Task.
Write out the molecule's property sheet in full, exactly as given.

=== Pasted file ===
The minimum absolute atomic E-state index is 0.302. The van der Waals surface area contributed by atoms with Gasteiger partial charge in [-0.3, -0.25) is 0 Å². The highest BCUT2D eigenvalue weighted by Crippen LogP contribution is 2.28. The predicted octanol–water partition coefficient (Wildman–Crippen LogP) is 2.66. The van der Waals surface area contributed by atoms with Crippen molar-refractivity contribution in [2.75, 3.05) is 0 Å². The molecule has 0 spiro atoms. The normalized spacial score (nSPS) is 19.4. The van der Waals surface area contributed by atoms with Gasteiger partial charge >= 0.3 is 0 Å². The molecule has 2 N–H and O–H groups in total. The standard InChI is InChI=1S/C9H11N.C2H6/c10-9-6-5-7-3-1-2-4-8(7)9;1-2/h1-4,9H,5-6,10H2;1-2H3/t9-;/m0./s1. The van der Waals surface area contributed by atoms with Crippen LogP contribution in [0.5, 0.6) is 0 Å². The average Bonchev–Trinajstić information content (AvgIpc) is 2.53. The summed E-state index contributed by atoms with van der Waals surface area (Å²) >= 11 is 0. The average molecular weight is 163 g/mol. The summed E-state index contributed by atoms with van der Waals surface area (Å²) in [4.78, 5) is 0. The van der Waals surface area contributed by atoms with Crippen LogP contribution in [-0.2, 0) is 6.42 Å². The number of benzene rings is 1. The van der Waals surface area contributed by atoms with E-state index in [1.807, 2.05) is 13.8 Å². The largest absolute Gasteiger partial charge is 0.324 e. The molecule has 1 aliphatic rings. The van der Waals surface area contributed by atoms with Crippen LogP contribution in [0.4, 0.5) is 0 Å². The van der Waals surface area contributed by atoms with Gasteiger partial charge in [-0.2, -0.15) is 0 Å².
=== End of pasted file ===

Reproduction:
The minimum absolute atomic E-state index is 0.302. The van der Waals surface area contributed by atoms with Gasteiger partial charge in [-0.3, -0.25) is 0 Å². The highest BCUT2D eigenvalue weighted by Crippen LogP contribution is 2.28. The predicted octanol–water partition coefficient (Wildman–Crippen LogP) is 2.66. The van der Waals surface area contributed by atoms with Crippen molar-refractivity contribution in [2.75, 3.05) is 0 Å². The molecule has 0 spiro atoms. The normalized spacial score (nSPS) is 19.4. The van der Waals surface area contributed by atoms with Gasteiger partial charge >= 0.3 is 0 Å². The molecule has 2 N–H and O–H groups in total. The standard InChI is InChI=1S/C9H11N.C2H6/c10-9-6-5-7-3-1-2-4-8(7)9;1-2/h1-4,9H,5-6,10H2;1-2H3/t9-;/m0./s1. The van der Waals surface area contributed by atoms with Crippen LogP contribution in [0.5, 0.6) is 0 Å². The average Bonchev–Trinajstić information content (AvgIpc) is 2.53. The summed E-state index contributed by atoms with van der Waals surface area (Å²) >= 11 is 0. The average molecular weight is 163 g/mol. The summed E-state index contributed by atoms with van der Waals surface area (Å²) in [4.78, 5) is 0. The van der Waals surface area contributed by atoms with Crippen LogP contribution in [-0.2, 0) is 6.42 Å². The number of benzene rings is 1. The van der Waals surface area contributed by atoms with E-state index in [1.807, 2.05) is 13.8 Å². The largest absolute Gasteiger partial charge is 0.324 e. The molecule has 1 aliphatic rings. The van der Waals surface area contributed by atoms with Crippen LogP contribution in [0.4, 0.5) is 0 Å². The van der Waals surface area contributed by atoms with Gasteiger partial charge in [-0.2, -0.15) is 0 Å².